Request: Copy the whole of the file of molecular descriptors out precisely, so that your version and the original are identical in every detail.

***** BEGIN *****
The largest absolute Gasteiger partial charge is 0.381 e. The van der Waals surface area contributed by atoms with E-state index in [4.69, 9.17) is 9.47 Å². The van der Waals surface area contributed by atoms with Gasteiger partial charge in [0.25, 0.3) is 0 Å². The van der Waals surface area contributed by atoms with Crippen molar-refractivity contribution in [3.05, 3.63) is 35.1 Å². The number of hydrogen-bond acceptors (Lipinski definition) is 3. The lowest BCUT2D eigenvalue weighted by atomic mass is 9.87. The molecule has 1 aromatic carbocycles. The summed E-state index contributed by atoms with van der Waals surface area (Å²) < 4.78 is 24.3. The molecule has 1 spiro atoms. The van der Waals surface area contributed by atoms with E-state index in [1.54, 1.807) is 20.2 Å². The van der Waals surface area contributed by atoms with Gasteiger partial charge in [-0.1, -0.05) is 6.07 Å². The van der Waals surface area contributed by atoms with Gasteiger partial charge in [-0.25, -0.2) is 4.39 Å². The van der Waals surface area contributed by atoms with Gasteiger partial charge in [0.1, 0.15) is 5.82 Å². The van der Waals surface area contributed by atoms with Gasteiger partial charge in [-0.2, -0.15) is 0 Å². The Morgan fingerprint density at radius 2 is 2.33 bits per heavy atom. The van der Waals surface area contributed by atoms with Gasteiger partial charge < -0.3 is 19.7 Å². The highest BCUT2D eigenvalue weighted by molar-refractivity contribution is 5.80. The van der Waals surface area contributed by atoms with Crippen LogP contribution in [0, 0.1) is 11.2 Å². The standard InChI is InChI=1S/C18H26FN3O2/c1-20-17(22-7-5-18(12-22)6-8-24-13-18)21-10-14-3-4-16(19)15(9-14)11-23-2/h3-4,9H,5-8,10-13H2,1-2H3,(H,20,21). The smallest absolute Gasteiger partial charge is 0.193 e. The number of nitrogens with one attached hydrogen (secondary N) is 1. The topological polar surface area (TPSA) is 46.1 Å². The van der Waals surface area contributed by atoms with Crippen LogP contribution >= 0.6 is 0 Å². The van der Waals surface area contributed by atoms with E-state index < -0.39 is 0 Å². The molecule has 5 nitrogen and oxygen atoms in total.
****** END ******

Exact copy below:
The largest absolute Gasteiger partial charge is 0.381 e. The van der Waals surface area contributed by atoms with E-state index in [4.69, 9.17) is 9.47 Å². The van der Waals surface area contributed by atoms with Gasteiger partial charge in [0.25, 0.3) is 0 Å². The van der Waals surface area contributed by atoms with Crippen molar-refractivity contribution in [3.05, 3.63) is 35.1 Å². The number of hydrogen-bond acceptors (Lipinski definition) is 3. The lowest BCUT2D eigenvalue weighted by atomic mass is 9.87. The molecule has 1 aromatic carbocycles. The summed E-state index contributed by atoms with van der Waals surface area (Å²) < 4.78 is 24.3. The molecule has 1 spiro atoms. The van der Waals surface area contributed by atoms with E-state index in [1.54, 1.807) is 20.2 Å². The van der Waals surface area contributed by atoms with Gasteiger partial charge in [-0.1, -0.05) is 6.07 Å². The van der Waals surface area contributed by atoms with Gasteiger partial charge in [-0.25, -0.2) is 4.39 Å². The van der Waals surface area contributed by atoms with Gasteiger partial charge in [0.1, 0.15) is 5.82 Å². The van der Waals surface area contributed by atoms with Gasteiger partial charge in [-0.2, -0.15) is 0 Å². The Morgan fingerprint density at radius 2 is 2.33 bits per heavy atom. The van der Waals surface area contributed by atoms with Gasteiger partial charge < -0.3 is 19.7 Å². The highest BCUT2D eigenvalue weighted by molar-refractivity contribution is 5.80. The van der Waals surface area contributed by atoms with Crippen LogP contribution in [0, 0.1) is 11.2 Å². The standard InChI is InChI=1S/C18H26FN3O2/c1-20-17(22-7-5-18(12-22)6-8-24-13-18)21-10-14-3-4-16(19)15(9-14)11-23-2/h3-4,9H,5-8,10-13H2,1-2H3,(H,20,21). The smallest absolute Gasteiger partial charge is 0.193 e. The number of nitrogens with one attached hydrogen (secondary N) is 1. The topological polar surface area (TPSA) is 46.1 Å². The van der Waals surface area contributed by atoms with Crippen LogP contribution >= 0.6 is 0 Å². The van der Waals surface area contributed by atoms with E-state index < -0.39 is 0 Å². The molecule has 5 nitrogen and oxygen atoms in total.